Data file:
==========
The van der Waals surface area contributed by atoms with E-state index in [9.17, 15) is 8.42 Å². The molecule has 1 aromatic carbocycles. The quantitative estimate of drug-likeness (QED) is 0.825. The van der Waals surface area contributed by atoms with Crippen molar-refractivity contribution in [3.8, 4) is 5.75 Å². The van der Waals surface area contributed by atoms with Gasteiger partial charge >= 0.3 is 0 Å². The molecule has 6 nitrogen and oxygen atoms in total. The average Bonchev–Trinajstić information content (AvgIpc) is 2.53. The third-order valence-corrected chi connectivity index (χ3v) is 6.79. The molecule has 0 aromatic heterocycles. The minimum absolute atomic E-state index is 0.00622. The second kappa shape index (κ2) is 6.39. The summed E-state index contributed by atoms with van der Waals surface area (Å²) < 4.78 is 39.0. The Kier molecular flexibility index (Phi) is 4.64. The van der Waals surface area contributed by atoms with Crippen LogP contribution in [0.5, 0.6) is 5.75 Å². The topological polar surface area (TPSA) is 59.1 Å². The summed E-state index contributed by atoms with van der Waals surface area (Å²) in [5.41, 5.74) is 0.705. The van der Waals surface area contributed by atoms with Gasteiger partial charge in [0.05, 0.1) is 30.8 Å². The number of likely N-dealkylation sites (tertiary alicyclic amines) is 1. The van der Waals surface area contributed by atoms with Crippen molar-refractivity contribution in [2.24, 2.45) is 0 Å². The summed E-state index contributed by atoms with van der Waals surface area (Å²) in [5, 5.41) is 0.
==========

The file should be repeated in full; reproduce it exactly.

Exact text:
The van der Waals surface area contributed by atoms with E-state index in [9.17, 15) is 8.42 Å². The molecule has 1 aromatic carbocycles. The quantitative estimate of drug-likeness (QED) is 0.825. The van der Waals surface area contributed by atoms with Crippen molar-refractivity contribution in [3.8, 4) is 5.75 Å². The van der Waals surface area contributed by atoms with Gasteiger partial charge >= 0.3 is 0 Å². The molecule has 6 nitrogen and oxygen atoms in total. The average Bonchev–Trinajstić information content (AvgIpc) is 2.53. The third-order valence-corrected chi connectivity index (χ3v) is 6.79. The molecule has 0 aromatic heterocycles. The minimum absolute atomic E-state index is 0.00622. The second kappa shape index (κ2) is 6.39. The summed E-state index contributed by atoms with van der Waals surface area (Å²) < 4.78 is 39.0. The Kier molecular flexibility index (Phi) is 4.64. The van der Waals surface area contributed by atoms with Crippen LogP contribution in [0.5, 0.6) is 5.75 Å². The topological polar surface area (TPSA) is 59.1 Å². The summed E-state index contributed by atoms with van der Waals surface area (Å²) in [5.41, 5.74) is 0.705. The van der Waals surface area contributed by atoms with Gasteiger partial charge in [0.05, 0.1) is 30.8 Å². The number of likely N-dealkylation sites (tertiary alicyclic amines) is 1. The van der Waals surface area contributed by atoms with Crippen molar-refractivity contribution in [2.24, 2.45) is 0 Å². The summed E-state index contributed by atoms with van der Waals surface area (Å²) in [5, 5.41) is 0.